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Local historical society blasts plans to recover Marconi telegraph, ‘world’s most famous radio,’ from the Titanic

A photograph of the Titanic as she lay anchored in Ireland's Cork Harbor before her ill-fated voyage across the Atlantic. (Cork Examiner)Cork Examiner

An ambitious plan to recover the Marconi wireless telegraph from inside the wreck of the Titanic is being criticized by a local historical society.

“We’re very much against this,” Karen Kamuda, president of the Springfield-based Titanic Historical Society Inc., which opposes the removal of any artifacts from the ship that sank in 1912.

“To us it’s grave robbing," she said. "You’re disturbing a grave site.”

But David Gallo, a renowned oceanographer and Titanic expert, says that’s not the case at all.

Gallo, who retired from the Woods Hole Oceanographic Institution and serves as a consultant to the RMS Titanic Inc., the company that hopes to retrieve the telegraph from the wreck, said the goal is to save an important piece of history from being lost forever.


"It’s an iconic piece of machinery,” said Gallo. “It was the voice of the Titanic.” RMS Titanic Inc. owns more than 5,000 artifacts from the Titanic.

After the Titanic struck an iceberg on April 14, 1912, the Marconi wireless radio system was used to send out distress signals to other ships. The messages in Morse code included: “We require immediate assistance” ... “Have struck iceberg and sinking” ... “We are putting women off in boats.”

Gallo said the purpose of the firm’s upcoming Titanic expedition is to conduct research and document the condition of the ship. The plan to retrieve the Marconi telegraph would be “minimally invasive, almost surgical” in nature, and if at any point the ship appeared to be at risk of being damaged, they would scrap the plan, he said.

RMS Titanic Inc. is now trying to make its case in court.

According to documents filed in US District Court in Alexandria, Virginia, lawyers for the company said RMS Titanic Inc. is “dedicated to sharing the legacy of the ship and her passengers with the public,” and “without the recovery, conservation and display of these artifacts, the ability to experience first-hand additional historic treasures would be limited to only an exclusive group who has the privilege and means to travel to the wreck site."


The court documents explain the historical significance of the Titanic’s wireless telegraph, and how the equipment was used on the fateful night that the ship sunk.

“Throughout that night, the calls from Titanic’s Marconi apparatus were heard by ships far and wide,” the court documents said. “Titanic’s own sister ship, RMS Olympic, heard the call and offered to help, even though she was too far away to be of practical assistance. Of the ships that responded, only Carpathia was close enough to reach Titanic within a reasonable amount of time. All that the other ships could do was to record in their telegraph logs the wireless operator’s description of events as they unfolded aboard the doomed liner. The last signals were recorded by SS Virginian, who heard two ragged test signals from Titanic before the signals halted abruptly for good.”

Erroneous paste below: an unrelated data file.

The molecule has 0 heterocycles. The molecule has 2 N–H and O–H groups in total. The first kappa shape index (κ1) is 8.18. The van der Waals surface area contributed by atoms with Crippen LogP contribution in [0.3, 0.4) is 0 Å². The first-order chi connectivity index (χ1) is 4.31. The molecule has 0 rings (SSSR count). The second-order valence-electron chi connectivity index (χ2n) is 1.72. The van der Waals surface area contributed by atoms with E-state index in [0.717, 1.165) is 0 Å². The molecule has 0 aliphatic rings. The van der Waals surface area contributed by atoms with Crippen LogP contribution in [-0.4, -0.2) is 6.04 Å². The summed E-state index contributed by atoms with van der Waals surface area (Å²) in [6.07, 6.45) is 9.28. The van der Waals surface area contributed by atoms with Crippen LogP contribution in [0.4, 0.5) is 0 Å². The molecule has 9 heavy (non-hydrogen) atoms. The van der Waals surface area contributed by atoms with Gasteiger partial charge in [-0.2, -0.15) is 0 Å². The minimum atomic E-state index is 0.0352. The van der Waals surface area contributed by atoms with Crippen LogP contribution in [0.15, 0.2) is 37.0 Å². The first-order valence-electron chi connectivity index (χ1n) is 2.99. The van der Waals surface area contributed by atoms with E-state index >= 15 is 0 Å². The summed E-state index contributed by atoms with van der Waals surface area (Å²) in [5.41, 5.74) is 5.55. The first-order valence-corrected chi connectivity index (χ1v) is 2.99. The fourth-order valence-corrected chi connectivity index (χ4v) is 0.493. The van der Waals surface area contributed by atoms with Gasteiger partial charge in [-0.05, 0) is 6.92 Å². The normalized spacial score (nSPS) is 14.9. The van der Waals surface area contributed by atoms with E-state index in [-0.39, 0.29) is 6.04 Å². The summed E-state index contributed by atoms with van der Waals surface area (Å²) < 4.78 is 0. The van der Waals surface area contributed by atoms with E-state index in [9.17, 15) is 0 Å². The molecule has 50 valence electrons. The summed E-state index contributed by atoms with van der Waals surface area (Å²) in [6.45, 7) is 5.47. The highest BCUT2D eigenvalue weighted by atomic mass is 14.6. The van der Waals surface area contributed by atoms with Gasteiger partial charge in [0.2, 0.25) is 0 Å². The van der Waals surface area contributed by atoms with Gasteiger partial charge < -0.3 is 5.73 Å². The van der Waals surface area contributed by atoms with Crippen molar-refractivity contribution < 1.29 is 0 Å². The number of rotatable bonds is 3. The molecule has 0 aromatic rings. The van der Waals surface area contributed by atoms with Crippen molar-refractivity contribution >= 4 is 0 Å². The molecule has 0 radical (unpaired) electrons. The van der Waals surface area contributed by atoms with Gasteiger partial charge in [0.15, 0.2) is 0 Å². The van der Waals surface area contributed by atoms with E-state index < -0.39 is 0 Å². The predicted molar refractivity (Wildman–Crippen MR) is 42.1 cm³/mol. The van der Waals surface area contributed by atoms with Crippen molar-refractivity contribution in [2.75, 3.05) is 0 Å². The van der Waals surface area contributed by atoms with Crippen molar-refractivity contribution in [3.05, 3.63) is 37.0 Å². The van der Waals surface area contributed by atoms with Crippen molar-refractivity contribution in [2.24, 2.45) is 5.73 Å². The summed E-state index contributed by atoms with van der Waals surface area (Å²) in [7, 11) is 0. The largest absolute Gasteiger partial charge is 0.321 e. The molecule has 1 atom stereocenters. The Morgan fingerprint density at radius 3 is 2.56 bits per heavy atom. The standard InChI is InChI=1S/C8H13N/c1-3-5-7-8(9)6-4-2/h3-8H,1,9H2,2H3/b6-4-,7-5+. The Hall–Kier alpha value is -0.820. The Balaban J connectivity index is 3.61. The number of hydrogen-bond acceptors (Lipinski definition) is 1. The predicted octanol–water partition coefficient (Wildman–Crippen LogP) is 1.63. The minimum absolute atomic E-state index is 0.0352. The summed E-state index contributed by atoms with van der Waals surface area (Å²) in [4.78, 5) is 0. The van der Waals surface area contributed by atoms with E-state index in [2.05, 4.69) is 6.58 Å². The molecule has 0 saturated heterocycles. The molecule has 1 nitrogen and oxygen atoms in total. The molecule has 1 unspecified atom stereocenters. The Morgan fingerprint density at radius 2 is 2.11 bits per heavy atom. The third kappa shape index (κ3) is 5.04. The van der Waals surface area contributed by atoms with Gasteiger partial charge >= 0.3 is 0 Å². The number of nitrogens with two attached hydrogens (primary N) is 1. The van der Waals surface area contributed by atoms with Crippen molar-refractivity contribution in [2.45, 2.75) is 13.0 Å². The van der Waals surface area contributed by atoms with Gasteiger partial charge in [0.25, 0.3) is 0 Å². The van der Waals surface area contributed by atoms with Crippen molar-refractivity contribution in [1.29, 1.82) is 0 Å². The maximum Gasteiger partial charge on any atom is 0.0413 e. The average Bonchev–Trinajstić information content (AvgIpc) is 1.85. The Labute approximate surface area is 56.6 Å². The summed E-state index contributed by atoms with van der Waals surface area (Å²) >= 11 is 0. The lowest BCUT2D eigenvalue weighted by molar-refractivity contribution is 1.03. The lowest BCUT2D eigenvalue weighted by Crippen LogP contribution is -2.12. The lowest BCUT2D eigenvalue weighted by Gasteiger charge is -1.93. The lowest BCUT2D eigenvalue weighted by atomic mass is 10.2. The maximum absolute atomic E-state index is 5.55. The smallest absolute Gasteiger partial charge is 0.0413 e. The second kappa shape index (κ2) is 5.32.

The court documents show that the company wants to use a remotely operated vehicle (ROV) to enter the ship and retrieve the artifacts.

“An overhead skylight originally ventilated the sleeping quarters and operator’s office," the document states. “This has now become the preferred point of entrance into this part of the wreck.”

The plan calls for cutting into the deck plating and removing a piece so the ROV can access the interior of the ship and the so-called “silent room” where the Marconi equipment is located.


Gallo said the procedure would not have much of an impact, because the deck plating is thin and already perforated. It’s “a quarter inch of steel that’s already eroded away,” he said.

In the court documents, the company argues that the Marconi wireless telegraph should be salvaged because it’s only a matter of time before it will be inaccessible.

“In the next few years," the court documents state, “the overhead for the Silent Cabin is expected to collapse, potentially burying forever the remains of the world’s most famous radio.”

The Associated Press reported that U. S. District Judge Rebecca Beach Smith said last week it was too early for her to make any decisions on the proposal and she needed more details. She proposed scheduling another hearing sometime in the future.

The sinking of the luxury liner, which some had claimed was unsinkable, came on its maiden voyage to New York City from Southampton, England. About 1,500 people were killed in what is considered one of the greatest tragedies of modern history, according to britannica.com.

Material from the Associated Press was used in this report.

Emily Sweeney can be reached at emily.sweeney@globe.com. Follow her on Twitter @emilysweeney and on Instagram @emilysweeney22.